David Wormley, June 11, 2015
While every country has companies with characteristics that allow them to be classified and compared, different jurisdictions draw from different legal traditions.
Broadly speaking, these can be split into common law and civil law traditions (stemming primarily from English and French law respectively), with some systems being influenced by some aspects of the American system not present in the other major frameworks.
Common law systems are usually found in Commonwealth countries (former British colonies), while civil law systems are used in European countries and the countries that formed their former empires.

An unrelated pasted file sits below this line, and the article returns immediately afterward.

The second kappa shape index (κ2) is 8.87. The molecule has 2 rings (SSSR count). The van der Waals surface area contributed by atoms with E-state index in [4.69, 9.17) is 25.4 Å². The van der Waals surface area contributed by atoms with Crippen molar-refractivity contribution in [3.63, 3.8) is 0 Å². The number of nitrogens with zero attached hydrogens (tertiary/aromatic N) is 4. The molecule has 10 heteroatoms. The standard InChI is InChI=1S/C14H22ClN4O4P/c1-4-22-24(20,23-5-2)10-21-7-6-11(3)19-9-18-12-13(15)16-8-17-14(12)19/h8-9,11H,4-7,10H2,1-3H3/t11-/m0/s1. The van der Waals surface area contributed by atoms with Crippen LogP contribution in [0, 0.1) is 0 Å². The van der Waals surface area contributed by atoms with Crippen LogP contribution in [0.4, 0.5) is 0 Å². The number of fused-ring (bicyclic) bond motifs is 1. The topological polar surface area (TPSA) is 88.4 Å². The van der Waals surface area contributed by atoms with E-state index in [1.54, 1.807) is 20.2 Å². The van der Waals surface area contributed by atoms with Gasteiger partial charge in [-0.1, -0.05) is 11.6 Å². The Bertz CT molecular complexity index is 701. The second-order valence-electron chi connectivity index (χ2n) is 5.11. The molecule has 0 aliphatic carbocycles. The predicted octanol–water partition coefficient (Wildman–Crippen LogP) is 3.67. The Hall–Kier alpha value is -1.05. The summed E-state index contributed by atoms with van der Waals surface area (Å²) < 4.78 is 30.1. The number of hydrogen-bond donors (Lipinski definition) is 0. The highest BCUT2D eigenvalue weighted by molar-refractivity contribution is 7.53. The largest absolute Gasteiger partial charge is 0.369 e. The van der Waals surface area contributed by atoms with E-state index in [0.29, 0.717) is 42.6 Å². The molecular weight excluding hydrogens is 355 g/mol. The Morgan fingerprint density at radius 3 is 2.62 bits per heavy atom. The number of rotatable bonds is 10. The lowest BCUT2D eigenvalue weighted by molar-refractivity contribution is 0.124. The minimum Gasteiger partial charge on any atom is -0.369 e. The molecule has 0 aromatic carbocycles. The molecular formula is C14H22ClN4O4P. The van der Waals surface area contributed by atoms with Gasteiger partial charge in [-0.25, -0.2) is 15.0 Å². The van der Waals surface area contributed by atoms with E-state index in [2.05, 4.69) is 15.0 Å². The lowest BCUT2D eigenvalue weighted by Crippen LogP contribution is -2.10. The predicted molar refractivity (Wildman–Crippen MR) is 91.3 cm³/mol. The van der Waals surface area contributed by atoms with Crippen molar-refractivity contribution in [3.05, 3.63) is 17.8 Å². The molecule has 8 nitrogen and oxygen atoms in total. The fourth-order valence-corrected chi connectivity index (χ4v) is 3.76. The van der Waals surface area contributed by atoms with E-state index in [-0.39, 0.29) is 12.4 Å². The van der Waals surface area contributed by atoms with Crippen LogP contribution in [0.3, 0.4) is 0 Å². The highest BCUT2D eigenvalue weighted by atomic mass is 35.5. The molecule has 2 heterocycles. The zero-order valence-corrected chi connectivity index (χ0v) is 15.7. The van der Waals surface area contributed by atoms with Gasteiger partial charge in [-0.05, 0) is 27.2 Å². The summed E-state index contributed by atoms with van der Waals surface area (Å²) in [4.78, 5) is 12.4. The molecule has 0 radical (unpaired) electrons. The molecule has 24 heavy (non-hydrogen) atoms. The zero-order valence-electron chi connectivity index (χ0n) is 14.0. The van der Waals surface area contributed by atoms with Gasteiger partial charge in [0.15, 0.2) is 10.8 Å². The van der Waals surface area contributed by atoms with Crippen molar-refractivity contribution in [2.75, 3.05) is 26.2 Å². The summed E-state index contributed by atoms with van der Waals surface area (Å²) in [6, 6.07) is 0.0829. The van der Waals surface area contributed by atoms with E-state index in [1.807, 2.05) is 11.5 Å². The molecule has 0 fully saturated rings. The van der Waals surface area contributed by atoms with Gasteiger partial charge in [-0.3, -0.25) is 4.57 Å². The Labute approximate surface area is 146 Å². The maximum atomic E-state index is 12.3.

The core of corporate identity is the company’s separate legal personality and limited liability for shareholders. Similarly, most jurisdictions will have two company types that have different features and administrative requirements:
The private company:
These are companies with small numbers of shareholders (limited to 50 in most cases) and limited share transferability (typically requiring the consent of other shareholders to make a sale). In return for these restrictions, private companies have low capital investment requirements and relatively simple administrative requirements.